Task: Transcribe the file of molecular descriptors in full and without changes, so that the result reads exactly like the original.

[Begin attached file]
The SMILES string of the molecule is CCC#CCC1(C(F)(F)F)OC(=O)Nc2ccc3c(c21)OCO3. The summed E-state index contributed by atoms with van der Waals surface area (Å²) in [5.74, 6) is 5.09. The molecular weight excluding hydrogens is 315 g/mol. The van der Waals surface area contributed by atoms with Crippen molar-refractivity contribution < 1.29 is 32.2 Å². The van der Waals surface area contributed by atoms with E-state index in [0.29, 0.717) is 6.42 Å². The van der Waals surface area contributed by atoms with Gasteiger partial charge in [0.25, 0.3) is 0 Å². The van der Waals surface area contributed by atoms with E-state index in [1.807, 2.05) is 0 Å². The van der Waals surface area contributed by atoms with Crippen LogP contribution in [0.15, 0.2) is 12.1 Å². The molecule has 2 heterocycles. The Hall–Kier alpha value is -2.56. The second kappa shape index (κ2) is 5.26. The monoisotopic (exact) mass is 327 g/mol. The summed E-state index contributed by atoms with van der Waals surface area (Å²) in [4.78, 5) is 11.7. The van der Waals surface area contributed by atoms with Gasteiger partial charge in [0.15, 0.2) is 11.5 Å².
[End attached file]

The SMILES string of the molecule is CCC#CCC1(C(F)(F)F)OC(=O)Nc2ccc3c(c21)OCO3. The summed E-state index contributed by atoms with van der Waals surface area (Å²) in [5.74, 6) is 5.09. The molecular weight excluding hydrogens is 315 g/mol. The van der Waals surface area contributed by atoms with Crippen molar-refractivity contribution < 1.29 is 32.2 Å². The van der Waals surface area contributed by atoms with E-state index in [0.29, 0.717) is 6.42 Å². The van der Waals surface area contributed by atoms with Gasteiger partial charge in [0.25, 0.3) is 0 Å². The van der Waals surface area contributed by atoms with E-state index in [1.807, 2.05) is 0 Å². The van der Waals surface area contributed by atoms with Crippen LogP contribution in [0.15, 0.2) is 12.1 Å². The molecule has 2 heterocycles. The Hall–Kier alpha value is -2.56. The second kappa shape index (κ2) is 5.26. The monoisotopic (exact) mass is 327 g/mol. The summed E-state index contributed by atoms with van der Waals surface area (Å²) in [4.78, 5) is 11.7. The van der Waals surface area contributed by atoms with Gasteiger partial charge in [0.15, 0.2) is 11.5 Å².